So why are the 3 hanks so different? I have theories based on experience.
- The 2 hanks on the left are both superwash merino. The one on the right is a non-superwash merino. The superwash process leaves the yarn ready to accept dye faster than yarn that has not been treated.
- All 3 hanks have a tight twist, but relative to each other the hank on the left is the tightest twist and the one on the right is the loosest twist. The yarn on the left twists around on itself and creates resist areas. The tighter the twist, the harder it is for dye to penetrate the resist areas.
- Just as the superwash process leaves the yarn ready to accept dye faster, it leaves the yarn ready to accept water faster. I put these hanks in the water dry.The 2 superwash hanks were saturated with dye water immediately. The non-superwash hank floated on the surface for a minute before I was able to gently coax it down in to the bath. The faster the dye can penetrate the yarn and lock on to it, the more saturated the color will be.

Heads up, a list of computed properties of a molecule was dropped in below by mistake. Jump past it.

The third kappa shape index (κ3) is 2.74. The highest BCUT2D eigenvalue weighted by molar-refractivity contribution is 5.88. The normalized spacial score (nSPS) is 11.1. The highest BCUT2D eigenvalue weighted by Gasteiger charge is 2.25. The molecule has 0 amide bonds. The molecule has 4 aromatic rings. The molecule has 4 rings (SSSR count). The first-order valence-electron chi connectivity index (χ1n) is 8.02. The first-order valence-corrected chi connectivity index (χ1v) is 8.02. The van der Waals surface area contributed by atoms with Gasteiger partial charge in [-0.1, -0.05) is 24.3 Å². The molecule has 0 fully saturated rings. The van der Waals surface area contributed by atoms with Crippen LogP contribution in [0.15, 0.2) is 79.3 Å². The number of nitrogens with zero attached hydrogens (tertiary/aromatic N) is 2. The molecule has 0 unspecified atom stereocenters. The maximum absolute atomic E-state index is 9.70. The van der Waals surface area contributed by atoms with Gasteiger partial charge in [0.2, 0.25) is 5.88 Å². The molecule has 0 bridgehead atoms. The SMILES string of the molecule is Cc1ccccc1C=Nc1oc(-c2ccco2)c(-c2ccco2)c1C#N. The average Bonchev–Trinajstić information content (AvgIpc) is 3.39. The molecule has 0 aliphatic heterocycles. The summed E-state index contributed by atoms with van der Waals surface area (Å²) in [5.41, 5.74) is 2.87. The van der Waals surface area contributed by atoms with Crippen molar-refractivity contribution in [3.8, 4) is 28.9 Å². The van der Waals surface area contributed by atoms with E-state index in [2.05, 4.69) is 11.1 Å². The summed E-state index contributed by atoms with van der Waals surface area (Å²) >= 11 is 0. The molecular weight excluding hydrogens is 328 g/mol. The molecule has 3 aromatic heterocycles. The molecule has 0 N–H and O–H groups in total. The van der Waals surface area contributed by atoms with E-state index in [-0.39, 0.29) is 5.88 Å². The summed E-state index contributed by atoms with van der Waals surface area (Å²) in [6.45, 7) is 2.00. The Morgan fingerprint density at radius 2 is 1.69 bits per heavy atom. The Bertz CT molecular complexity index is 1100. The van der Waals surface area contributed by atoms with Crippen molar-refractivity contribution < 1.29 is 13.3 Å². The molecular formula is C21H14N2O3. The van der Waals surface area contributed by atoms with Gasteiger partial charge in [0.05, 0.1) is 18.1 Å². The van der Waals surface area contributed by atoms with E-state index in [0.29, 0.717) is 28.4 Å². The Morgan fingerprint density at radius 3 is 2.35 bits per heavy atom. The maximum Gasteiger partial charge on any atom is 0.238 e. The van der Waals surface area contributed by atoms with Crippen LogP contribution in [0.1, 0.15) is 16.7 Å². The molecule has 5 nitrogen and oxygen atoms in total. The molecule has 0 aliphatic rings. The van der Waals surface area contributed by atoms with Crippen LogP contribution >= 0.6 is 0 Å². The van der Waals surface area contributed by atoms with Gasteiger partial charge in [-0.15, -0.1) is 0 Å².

- Different dyes take up at different rates. There is no such thing as a pure green dye (to my knowledge). "Emerald Green" might be a mixture of brown, red, green, blue and yellow dyes. Dye strikes superwash merino much more quickly than non-superwash merino. The superwash sucks up all the "fast" colors and leaves Mr. Nonsuperwash hanging back to slowly absorb the rest.
- Finally, all 3 hanks are merino wool, but the middle hank has 10% tencel. Tencel remains undyed in the presence of acid dyes. If you were to look very closely at the tencel blend, you would notice that the surface of the hank has a very slight sheen to it. That's the undyed tencel and it causes the yarn to look slightly less saturated than its neighbor.